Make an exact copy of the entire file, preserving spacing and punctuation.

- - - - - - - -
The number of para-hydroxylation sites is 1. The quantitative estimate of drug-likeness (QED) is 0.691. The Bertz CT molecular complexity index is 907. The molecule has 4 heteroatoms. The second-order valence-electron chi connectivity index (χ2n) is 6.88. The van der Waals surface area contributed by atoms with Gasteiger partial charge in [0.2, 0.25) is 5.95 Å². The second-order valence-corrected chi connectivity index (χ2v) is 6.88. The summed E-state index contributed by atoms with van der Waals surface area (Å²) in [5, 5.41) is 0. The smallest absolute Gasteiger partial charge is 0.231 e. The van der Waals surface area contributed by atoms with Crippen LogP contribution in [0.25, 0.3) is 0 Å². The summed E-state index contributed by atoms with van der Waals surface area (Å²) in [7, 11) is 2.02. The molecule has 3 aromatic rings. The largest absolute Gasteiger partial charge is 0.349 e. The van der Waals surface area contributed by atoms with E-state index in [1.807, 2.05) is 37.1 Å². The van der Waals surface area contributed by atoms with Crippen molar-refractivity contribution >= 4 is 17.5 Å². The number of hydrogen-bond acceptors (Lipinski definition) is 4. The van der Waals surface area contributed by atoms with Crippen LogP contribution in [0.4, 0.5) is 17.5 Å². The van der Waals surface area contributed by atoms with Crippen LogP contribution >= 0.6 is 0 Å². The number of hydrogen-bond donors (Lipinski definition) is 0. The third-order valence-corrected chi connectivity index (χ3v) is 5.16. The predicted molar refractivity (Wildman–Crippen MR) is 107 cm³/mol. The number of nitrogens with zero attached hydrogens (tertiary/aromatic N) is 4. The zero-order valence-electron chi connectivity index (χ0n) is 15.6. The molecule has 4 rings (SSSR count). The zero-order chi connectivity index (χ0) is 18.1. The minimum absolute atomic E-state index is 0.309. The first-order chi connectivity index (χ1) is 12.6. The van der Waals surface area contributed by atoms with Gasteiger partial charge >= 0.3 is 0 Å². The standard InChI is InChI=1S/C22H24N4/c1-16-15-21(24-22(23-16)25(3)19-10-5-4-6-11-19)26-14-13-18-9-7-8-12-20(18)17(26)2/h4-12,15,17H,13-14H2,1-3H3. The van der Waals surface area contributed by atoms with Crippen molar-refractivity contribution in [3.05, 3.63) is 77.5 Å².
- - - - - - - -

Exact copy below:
The number of para-hydroxylation sites is 1. The quantitative estimate of drug-likeness (QED) is 0.691. The Bertz CT molecular complexity index is 907. The molecule has 4 heteroatoms. The second-order valence-electron chi connectivity index (χ2n) is 6.88. The van der Waals surface area contributed by atoms with Gasteiger partial charge in [0.2, 0.25) is 5.95 Å². The second-order valence-corrected chi connectivity index (χ2v) is 6.88. The summed E-state index contributed by atoms with van der Waals surface area (Å²) in [5, 5.41) is 0. The smallest absolute Gasteiger partial charge is 0.231 e. The van der Waals surface area contributed by atoms with Crippen LogP contribution in [0.25, 0.3) is 0 Å². The summed E-state index contributed by atoms with van der Waals surface area (Å²) in [7, 11) is 2.02. The molecule has 3 aromatic rings. The largest absolute Gasteiger partial charge is 0.349 e. The van der Waals surface area contributed by atoms with E-state index in [1.807, 2.05) is 37.1 Å². The van der Waals surface area contributed by atoms with Crippen molar-refractivity contribution >= 4 is 17.5 Å². The number of hydrogen-bond acceptors (Lipinski definition) is 4. The van der Waals surface area contributed by atoms with Crippen LogP contribution in [0.4, 0.5) is 17.5 Å². The van der Waals surface area contributed by atoms with Crippen LogP contribution >= 0.6 is 0 Å². The number of hydrogen-bond donors (Lipinski definition) is 0. The third-order valence-corrected chi connectivity index (χ3v) is 5.16. The predicted molar refractivity (Wildman–Crippen MR) is 107 cm³/mol. The number of nitrogens with zero attached hydrogens (tertiary/aromatic N) is 4. The zero-order valence-electron chi connectivity index (χ0n) is 15.6. The molecule has 4 rings (SSSR count). The zero-order chi connectivity index (χ0) is 18.1. The minimum absolute atomic E-state index is 0.309. The first-order chi connectivity index (χ1) is 12.6. The van der Waals surface area contributed by atoms with Gasteiger partial charge >= 0.3 is 0 Å². The standard InChI is InChI=1S/C22H24N4/c1-16-15-21(24-22(23-16)25(3)19-10-5-4-6-11-19)26-14-13-18-9-7-8-12-20(18)17(26)2/h4-12,15,17H,13-14H2,1-3H3. The van der Waals surface area contributed by atoms with Crippen molar-refractivity contribution in [3.05, 3.63) is 77.5 Å².